A Girl Walks Home Alone at Night

Have you seen it?  I’m just now getting around to seeing this festival darling from last year.  It proved to be one of those inspiring works of art that have made me slap the side of my head with envy.  Why hadn’t I thought of this?  But what I love about this film is that it redefines beauty.  The film is shot in black and white and the contrast places this story in the genre of film noir.  The camera style appears to be an ode to the eyes of Fellini, Hitchcock and Jarmusch.  It’s a very meticulous and classical film.  Ana Lily Amirpour displays that she is a clear student of cinematic language.  The pace is hauntingly slow but the electronic soundtrack establishes the pulse.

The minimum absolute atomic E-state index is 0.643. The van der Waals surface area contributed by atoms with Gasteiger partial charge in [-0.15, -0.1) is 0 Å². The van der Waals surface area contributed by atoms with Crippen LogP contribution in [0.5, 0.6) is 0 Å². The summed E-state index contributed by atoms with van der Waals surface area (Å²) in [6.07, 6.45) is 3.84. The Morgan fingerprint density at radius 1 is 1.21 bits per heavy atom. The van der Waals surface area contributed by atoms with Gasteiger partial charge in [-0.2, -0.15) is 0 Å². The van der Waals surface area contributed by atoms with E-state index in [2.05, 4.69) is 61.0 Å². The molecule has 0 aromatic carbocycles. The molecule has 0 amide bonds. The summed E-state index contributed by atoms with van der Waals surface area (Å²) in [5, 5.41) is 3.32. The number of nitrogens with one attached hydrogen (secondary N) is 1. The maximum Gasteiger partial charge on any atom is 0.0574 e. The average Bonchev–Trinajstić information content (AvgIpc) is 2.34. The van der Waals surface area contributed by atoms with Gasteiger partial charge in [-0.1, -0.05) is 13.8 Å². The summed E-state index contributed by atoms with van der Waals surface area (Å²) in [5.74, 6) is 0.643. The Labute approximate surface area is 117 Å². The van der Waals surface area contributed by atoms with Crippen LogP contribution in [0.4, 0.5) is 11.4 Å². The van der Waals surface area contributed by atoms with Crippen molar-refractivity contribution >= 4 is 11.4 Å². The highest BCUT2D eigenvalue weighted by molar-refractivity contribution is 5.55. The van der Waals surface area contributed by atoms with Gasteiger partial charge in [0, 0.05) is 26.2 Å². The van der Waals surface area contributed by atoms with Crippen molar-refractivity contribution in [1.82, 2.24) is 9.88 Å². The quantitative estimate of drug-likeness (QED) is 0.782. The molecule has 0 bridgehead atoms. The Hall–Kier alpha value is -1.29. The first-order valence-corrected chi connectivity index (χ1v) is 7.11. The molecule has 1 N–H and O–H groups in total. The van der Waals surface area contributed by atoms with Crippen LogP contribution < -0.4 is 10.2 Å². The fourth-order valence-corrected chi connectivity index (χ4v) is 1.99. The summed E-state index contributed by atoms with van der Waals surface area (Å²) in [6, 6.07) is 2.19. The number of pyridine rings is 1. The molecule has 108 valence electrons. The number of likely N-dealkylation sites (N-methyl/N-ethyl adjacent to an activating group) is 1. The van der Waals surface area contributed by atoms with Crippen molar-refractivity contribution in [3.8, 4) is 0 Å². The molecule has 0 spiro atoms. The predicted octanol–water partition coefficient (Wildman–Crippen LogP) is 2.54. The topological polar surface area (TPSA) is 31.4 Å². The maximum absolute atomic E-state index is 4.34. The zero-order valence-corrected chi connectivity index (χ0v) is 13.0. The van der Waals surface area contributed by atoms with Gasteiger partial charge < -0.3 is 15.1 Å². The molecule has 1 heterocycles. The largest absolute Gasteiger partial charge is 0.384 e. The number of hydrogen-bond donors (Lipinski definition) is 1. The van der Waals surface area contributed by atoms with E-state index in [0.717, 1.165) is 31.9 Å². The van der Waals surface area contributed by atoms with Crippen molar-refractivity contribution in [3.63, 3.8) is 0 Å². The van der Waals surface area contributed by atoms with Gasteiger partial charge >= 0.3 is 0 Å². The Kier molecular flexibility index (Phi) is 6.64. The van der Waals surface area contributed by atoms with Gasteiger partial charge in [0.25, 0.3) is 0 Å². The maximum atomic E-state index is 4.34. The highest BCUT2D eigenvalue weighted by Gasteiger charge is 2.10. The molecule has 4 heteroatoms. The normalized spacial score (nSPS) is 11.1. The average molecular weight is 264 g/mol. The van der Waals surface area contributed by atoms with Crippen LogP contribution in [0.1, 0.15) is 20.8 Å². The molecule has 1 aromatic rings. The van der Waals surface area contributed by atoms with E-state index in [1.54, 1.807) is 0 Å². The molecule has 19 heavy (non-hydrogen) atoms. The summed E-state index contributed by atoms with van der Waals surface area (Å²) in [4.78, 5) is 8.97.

There’s not much background information given in this film.  There is a vampire lurking the streets of a destitute fictional town in Iran called Bad City.  Where she came from doesn’t matter.  We don’t get much info about who she is except for her love of slow records and theft of the delinquent men she kills.  She believes in the power of goodness.  She believes in freedom.  She kindles a romantic situation with a neighborhood boy named Rash.  The director has gone on record to say that this film is not a feminist statement but in a time when women’s rights are being attacked politically, it is very difficult to see it any other way.  Our young female protagonist is strong enough and independent enough to walk alone in the dark whilst putting the fear of God in the men she encounters.  Even in love, there is no weakness.  She’s done “bad things” is what she says but her actions are championed.  There is no retribution for what seems to be her gravest kill, but even then, she’s worked to balance the field of power for the good people whom she admires.  I thoroughly enjoyed this film.  Its biggest triumphs are the elongated silences, master cinematography by Lyle Vincent, and the soundtrack.  The shattering noise when Amirpour’s vampire kills or threatens to kill is so piercing that it stretches the dynamics of her character.  This unassuming girl with no name and what seems to be ownership of only two outfits just might be one of the most fearsome beautiful characters I’ve seen in a few years.  Even the way she excepts romance is thrilling.  She allows herself to be woo’d but it’s so dangerous because we as the viewer understand wholeheartedly that she wields all of the power and I found myself praying that Rash would not fall prey to one false move.  It is a very strong statement and innovative cinematic analysis on the power dynamics of romantic liaisons.  She is romanced because she very well desires to be romanced.  Rash has tricked no one.  Rash has manipulated no one.  He is silently invited because that’s what she wants.  Amazing!  Kudos to Amirpour and everyone involved with this film.  I advise a viewing of this well-paced and intricate movie.


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